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Spain’s left-wing government said this week it would scrap a national prize for bullfighting, a move which angered supporters of the controversial spectacle but was welcomed by animal rights groups.

“A growing majority” of Spaniards are concerned about animal welfare, so “we did not believe it is appropriate to maintain an award that rewards a form of animal abuse”, said Culture Minister Ernest Urtasun, who belongs to hard-left party Sumar, Socialist Prime Minister Pedro Sanchez’s junior coalition partners.

“I think they understand even less that these forms of animal torture are rewarded with medals that come with monetary prizes using public money,” he added during an interview with private television La Sexta.

The annual prize, which was created in 2011 under a previous Socialist government and was first awarded in 2013, grants 30,000 euros ($32,000) to winners, according to AFP.

Top matadors such as Enrique Ponce and Julian Lopez, known as “El Juli”, have won the prize in the past.

Bullfighting retains a passionate following in some circles in Spain and leading matadors are treated as celebrities.

But the practice’s mass appeal has faded and polls show a rising disinterest across the country, especially among the young.

Only 1.9 percent of Spain’s population attended a bullfight during the 2021-22 season, down from 8.0 percent in 2018-19, according to a survey of leisure habits carried out by the culture ministry.

In recent years bullfighting has become a key issue in Spain’s culture wars, pitting left-wing parties against conservatives who argue it is an integral part of the country’s identity.

Spain’s main opposition conservative Popular Party (PP) swiftly promised to reinstate the prize if it returns to power.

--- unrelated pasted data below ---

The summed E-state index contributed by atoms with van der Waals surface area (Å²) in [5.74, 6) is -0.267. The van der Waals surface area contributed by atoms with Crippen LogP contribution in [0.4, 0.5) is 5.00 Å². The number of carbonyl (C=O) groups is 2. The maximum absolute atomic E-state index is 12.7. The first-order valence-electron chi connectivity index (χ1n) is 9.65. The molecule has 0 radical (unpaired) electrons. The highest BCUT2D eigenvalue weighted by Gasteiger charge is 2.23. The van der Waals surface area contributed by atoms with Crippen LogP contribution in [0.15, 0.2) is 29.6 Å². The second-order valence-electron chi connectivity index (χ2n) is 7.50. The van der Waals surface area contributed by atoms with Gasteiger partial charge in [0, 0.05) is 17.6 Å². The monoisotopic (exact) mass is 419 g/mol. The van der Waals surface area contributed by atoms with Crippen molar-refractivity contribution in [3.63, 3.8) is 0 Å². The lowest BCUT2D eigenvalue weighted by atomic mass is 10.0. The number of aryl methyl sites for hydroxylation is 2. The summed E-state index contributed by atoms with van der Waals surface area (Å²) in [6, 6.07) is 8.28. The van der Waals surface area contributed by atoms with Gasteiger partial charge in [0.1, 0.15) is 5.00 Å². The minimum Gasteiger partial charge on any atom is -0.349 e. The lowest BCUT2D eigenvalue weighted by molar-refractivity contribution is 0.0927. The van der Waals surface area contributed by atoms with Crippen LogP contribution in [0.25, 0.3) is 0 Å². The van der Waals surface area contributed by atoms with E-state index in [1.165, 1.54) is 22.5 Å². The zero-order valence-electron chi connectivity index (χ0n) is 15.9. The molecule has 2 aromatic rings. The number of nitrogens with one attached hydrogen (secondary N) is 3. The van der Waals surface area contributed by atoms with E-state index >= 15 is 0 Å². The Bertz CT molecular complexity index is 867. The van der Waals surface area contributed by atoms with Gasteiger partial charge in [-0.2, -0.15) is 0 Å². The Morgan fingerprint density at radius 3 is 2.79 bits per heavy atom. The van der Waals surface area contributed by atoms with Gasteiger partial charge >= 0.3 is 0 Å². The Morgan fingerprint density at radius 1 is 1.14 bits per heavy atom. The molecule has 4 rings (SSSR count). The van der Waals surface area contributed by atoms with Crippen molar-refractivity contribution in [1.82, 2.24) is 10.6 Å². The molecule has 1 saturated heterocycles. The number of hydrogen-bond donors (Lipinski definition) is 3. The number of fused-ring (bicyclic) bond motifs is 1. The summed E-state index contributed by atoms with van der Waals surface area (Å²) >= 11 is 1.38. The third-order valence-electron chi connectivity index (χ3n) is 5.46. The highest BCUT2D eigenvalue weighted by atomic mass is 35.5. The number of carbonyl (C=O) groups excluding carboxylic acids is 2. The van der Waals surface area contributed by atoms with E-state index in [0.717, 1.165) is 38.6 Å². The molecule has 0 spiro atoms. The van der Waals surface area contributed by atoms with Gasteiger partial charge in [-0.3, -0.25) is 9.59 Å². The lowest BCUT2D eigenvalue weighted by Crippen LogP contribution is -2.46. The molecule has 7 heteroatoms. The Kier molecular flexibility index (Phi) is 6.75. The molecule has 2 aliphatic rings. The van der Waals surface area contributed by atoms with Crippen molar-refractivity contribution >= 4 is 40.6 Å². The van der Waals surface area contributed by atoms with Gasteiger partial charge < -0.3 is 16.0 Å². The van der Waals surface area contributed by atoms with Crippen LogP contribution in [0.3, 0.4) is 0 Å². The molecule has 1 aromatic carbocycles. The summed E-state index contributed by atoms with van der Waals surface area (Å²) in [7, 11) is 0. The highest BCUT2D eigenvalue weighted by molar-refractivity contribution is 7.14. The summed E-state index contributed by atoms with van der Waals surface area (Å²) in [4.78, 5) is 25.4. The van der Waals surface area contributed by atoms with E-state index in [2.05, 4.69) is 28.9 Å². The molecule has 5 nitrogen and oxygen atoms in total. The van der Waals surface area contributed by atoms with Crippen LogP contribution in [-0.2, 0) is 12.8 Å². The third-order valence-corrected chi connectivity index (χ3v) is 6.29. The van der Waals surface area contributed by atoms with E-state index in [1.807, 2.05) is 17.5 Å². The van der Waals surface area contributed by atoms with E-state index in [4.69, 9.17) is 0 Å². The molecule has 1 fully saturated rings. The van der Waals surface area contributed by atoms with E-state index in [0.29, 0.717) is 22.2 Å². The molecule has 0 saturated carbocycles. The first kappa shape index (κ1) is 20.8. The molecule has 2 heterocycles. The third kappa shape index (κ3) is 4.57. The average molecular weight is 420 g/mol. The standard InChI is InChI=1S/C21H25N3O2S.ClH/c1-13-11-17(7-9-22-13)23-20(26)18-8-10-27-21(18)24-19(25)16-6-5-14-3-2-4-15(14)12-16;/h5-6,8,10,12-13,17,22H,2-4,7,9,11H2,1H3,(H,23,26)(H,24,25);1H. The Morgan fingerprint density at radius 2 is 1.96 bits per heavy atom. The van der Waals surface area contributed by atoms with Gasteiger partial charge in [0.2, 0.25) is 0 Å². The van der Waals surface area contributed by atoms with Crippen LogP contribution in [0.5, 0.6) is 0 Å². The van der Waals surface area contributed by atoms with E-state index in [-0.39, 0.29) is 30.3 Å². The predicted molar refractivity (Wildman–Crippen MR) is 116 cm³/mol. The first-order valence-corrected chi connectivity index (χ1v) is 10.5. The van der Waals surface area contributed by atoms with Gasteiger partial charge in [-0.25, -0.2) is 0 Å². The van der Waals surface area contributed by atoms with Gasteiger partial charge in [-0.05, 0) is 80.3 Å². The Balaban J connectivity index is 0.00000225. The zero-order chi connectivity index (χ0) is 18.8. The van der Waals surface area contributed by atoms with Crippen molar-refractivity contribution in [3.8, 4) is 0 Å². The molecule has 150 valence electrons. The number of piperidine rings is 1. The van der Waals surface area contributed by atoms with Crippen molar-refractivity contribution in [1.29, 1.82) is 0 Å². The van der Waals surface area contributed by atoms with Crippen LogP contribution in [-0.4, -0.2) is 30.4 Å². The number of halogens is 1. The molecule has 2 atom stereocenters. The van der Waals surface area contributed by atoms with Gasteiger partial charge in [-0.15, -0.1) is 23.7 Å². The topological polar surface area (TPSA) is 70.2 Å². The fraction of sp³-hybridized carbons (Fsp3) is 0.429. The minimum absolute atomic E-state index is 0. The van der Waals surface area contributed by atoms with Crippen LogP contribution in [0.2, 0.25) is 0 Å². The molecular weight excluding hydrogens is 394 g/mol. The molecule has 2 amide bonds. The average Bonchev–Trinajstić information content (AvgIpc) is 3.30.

PP spokesman Borja Semper accused the government of being “obsessed with sticking its finger in the eye of those who do not think” as it does, while the party’s spokesman in parliament, Miguel Tellado, said bullfighting was “part of our culture, of our traditions”.

Several regional governments, including one run by the Socialists in Castilla-La Mancha where bullfighting is popular, said they would create their own bullfighting prizes to replace the one being scrapped.

The Fundacion del Toro de Lidia, an NGO that promotes bullfighting in Spain, accused Urtasun of carrying out his duties in a discriminatory way against bullfighting.

“A culture minister cannot exercise his powers based on his personal preferences, he has the obligation to promote and encourage all cultural manifestations, among which is bullfighting,” it said in a statement.

But animal rights groups welcomed the government’s decision.

Animal rights party PACMA called the measure a “positive step” and urged the government to go further with the “total abolition” of all forms of public support for bullfighting.

“We consider it to be a form of legalised animal abuse and cannot be justified under any circumstances, let alone encouraged through any kind of economic or social incentive,” it said in a statement.

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